In her ongoing Iron Builder challenge, Cecilie Fritzvold has built a crumbling bridge. I always enjoy seeing decay built in LEGO, whether it’s fast like this one or a more tranquil style, which we often see in post-apocalyptic creations. What I also love is bridges, so Cecilie delivers on two of my soft spots at the same time.There are loads of details to be explored in this creation, like the great cracking effect or the subtle use of Nexo-Knights shield piece as the edge of the sidewalk.
The Hawker Typhoon, known by the RAF as Tiffy for short, was a British single-seat fighter-bomber, produced by Hawker Aircraft during World War II. Einon‘s LEGO version of the Typhoon features a fully retractable landing gear and carries eight rockets under the wings and two bombs. The real life bomber had a few design issues but Einon has managed to iron out some of these in his minifigure-scale version. The brick-built propeller is a good solution for sizing on this model but the invasion stripes on the upper wing surfaces and fuselage seal this as an accurate wartime Typhoon.
Einon has made a short video that not only shares more details about the Typoon, but also demonstrates his version’s retractable landing gear and how swooshable this LEGO bomber can be.
Mitch is not only seeing how much lime green can be put into one build, but also how many eyes. This bounty hunter, named Marq, has eleven of them cleverly created with the frying pan piece and circular 1X1 plates with a hole through the middle. Looking past all that lime green, I really like the use of the tread and linkage pieces to create some semblance of clothing.
It all started a few days ago when I saw a TV remote by Primož Mlakar‘s in my Flickr feed, with the description saying “I couldn’t imagine a TV without one :)”. I thought nothing more of it, only to be surprised later by teaser shots revealing the television set that needed the remote.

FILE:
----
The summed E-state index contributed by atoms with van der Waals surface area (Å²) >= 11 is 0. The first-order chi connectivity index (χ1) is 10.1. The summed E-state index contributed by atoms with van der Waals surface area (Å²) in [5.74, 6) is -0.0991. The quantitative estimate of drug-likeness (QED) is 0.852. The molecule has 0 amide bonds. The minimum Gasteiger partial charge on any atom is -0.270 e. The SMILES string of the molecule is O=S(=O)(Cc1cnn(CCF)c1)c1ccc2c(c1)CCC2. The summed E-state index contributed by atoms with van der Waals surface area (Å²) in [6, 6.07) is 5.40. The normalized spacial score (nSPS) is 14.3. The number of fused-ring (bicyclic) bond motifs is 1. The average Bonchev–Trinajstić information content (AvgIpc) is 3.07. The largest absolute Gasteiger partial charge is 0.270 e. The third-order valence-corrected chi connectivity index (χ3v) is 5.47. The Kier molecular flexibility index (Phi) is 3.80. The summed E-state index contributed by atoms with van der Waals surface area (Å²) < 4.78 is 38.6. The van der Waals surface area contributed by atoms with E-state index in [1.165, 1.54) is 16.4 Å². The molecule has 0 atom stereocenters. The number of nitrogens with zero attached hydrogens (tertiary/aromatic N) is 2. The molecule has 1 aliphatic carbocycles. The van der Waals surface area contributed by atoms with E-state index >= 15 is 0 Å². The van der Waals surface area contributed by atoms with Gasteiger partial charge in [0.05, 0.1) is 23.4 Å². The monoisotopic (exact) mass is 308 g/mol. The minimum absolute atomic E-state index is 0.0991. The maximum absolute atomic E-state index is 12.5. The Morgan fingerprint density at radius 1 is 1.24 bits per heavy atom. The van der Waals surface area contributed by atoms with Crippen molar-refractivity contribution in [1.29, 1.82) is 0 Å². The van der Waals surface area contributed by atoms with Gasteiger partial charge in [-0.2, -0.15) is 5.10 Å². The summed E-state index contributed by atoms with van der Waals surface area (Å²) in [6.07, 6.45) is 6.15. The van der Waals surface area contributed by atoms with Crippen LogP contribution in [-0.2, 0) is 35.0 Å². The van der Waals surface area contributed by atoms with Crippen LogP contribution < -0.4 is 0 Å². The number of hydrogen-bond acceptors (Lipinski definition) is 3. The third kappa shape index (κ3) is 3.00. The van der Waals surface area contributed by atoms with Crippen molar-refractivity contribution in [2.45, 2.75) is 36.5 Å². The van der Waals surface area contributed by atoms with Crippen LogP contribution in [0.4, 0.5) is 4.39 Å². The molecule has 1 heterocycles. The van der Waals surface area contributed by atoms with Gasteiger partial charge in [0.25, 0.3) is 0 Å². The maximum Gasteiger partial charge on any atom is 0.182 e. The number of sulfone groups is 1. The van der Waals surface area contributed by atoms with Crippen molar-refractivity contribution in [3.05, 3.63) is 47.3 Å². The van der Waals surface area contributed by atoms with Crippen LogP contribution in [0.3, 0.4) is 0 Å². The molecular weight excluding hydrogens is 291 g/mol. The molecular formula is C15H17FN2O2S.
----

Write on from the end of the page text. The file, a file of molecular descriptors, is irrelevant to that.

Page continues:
The TV’s general shaping is spot on, and nostalgic for anyone growing up with these old-school TVs. The antenna, the little channel display screen, and Sony logo are just perfect. The forced perspective Back to the Future II scene demands closer inspection. Primož tells us in the description that the layout was the starting point and was intended as a minifig scale diorama, but as he encountered some problems with scale, he decided to make a forced perspective build. Turning it into a television set was just the next logical step.
What, you thought I’d just go with “It’s a trap!”? That’d just be lazy. (Also, repetitive.) Admiral Ackbar may not have had the most memorable line in The Force Awakens, but his presence at the Resistance base marked another point in the movie that reminded us we were watching a true Star Wars film again. Master character builder Eero Okkonen captures the essence of the Mon Calamari admiral with a variety of slopes, vehicle fenders, reins, and other sundry bits.
A few pieces of brown lend subtle texture to what would otherwise be a mass of dark red. His expressive eyes are built from a black 2×2 boat stud layered over a round 2×2 yellow tile.
Just a reminder that the annual speeder bike contest, run by the good folks over at the LEGO Speeder Bikes Flickr group, is drawing to close at the end of the month. We’ve seen some great entries so far but there is still time to get your rear in gear and build some awesome bikes! There are great prizes up for grabs, donated by The Brothers Brick, as well as all sorts of other swag!